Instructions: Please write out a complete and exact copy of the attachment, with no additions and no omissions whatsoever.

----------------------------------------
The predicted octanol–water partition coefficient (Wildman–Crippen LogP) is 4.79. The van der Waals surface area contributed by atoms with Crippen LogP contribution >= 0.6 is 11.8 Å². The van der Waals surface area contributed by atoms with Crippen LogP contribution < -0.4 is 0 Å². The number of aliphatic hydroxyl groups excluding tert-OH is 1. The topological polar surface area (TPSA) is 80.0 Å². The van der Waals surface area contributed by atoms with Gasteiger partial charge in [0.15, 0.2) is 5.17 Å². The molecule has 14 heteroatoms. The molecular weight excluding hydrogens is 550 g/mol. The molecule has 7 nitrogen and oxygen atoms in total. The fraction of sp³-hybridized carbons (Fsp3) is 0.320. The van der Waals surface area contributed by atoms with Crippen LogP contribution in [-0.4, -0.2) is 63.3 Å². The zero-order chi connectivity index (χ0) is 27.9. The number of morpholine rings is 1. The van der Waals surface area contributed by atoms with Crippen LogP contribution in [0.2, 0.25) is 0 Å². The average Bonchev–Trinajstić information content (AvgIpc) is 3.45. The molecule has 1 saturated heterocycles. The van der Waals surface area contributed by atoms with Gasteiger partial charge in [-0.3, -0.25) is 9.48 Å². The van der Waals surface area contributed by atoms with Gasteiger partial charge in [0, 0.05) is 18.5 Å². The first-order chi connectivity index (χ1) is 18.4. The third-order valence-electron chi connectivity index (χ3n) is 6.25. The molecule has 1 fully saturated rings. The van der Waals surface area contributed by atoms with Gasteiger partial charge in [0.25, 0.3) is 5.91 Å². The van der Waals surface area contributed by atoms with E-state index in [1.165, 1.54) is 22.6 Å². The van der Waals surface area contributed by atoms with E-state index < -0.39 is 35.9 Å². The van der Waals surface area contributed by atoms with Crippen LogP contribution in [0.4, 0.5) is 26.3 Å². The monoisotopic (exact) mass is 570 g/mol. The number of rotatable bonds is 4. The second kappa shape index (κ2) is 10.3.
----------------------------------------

The predicted octanol–water partition coefficient (Wildman–Crippen LogP) is 4.79. The van der Waals surface area contributed by atoms with Crippen LogP contribution >= 0.6 is 11.8 Å². The van der Waals surface area contributed by atoms with Crippen LogP contribution < -0.4 is 0 Å². The number of aliphatic hydroxyl groups excluding tert-OH is 1. The topological polar surface area (TPSA) is 80.0 Å². The van der Waals surface area contributed by atoms with Gasteiger partial charge in [0.15, 0.2) is 5.17 Å². The molecule has 14 heteroatoms. The molecular weight excluding hydrogens is 550 g/mol. The molecule has 7 nitrogen and oxygen atoms in total. The fraction of sp³-hybridized carbons (Fsp3) is 0.320. The van der Waals surface area contributed by atoms with Crippen LogP contribution in [-0.4, -0.2) is 63.3 Å². The zero-order chi connectivity index (χ0) is 27.9. The number of morpholine rings is 1. The van der Waals surface area contributed by atoms with Crippen LogP contribution in [0.2, 0.25) is 0 Å². The average Bonchev–Trinajstić information content (AvgIpc) is 3.45. The molecule has 1 saturated heterocycles. The van der Waals surface area contributed by atoms with Gasteiger partial charge in [-0.3, -0.25) is 9.48 Å². The van der Waals surface area contributed by atoms with Gasteiger partial charge in [0, 0.05) is 18.5 Å². The first-order chi connectivity index (χ1) is 18.4. The third-order valence-electron chi connectivity index (χ3n) is 6.25. The molecule has 1 fully saturated rings. The van der Waals surface area contributed by atoms with Gasteiger partial charge in [0.25, 0.3) is 5.91 Å². The van der Waals surface area contributed by atoms with E-state index in [1.165, 1.54) is 22.6 Å². The van der Waals surface area contributed by atoms with E-state index < -0.39 is 35.9 Å². The van der Waals surface area contributed by atoms with Crippen LogP contribution in [0.4, 0.5) is 26.3 Å². The monoisotopic (exact) mass is 570 g/mol. The number of rotatable bonds is 4. The second kappa shape index (κ2) is 10.3.